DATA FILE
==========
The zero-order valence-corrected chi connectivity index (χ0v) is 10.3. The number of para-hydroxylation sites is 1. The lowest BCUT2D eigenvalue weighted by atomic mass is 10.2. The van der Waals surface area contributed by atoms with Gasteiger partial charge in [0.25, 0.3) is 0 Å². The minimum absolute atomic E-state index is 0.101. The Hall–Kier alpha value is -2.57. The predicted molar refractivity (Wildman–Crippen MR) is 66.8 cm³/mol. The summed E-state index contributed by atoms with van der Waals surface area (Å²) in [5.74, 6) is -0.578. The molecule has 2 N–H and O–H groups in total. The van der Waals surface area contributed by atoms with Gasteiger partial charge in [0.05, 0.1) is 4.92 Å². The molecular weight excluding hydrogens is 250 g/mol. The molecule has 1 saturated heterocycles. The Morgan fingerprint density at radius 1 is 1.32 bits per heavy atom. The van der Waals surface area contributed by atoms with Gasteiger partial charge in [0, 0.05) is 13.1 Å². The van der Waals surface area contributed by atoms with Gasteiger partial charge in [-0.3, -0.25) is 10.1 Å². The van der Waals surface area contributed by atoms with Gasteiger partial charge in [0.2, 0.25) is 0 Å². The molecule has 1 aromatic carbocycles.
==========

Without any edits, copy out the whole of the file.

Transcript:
The zero-order valence-corrected chi connectivity index (χ0v) is 10.3. The number of para-hydroxylation sites is 1. The lowest BCUT2D eigenvalue weighted by atomic mass is 10.2. The van der Waals surface area contributed by atoms with Gasteiger partial charge in [0.25, 0.3) is 0 Å². The minimum absolute atomic E-state index is 0.101. The Hall–Kier alpha value is -2.57. The predicted molar refractivity (Wildman–Crippen MR) is 66.8 cm³/mol. The summed E-state index contributed by atoms with van der Waals surface area (Å²) in [5.74, 6) is -0.578. The molecule has 2 N–H and O–H groups in total. The van der Waals surface area contributed by atoms with Gasteiger partial charge in [0.05, 0.1) is 4.92 Å². The molecular weight excluding hydrogens is 250 g/mol. The molecule has 1 saturated heterocycles. The Morgan fingerprint density at radius 1 is 1.32 bits per heavy atom. The van der Waals surface area contributed by atoms with Gasteiger partial charge in [0, 0.05) is 13.1 Å². The van der Waals surface area contributed by atoms with Gasteiger partial charge in [-0.3, -0.25) is 10.1 Å². The van der Waals surface area contributed by atoms with Gasteiger partial charge in [0.2, 0.25) is 0 Å². The molecule has 1 aromatic carbocycles.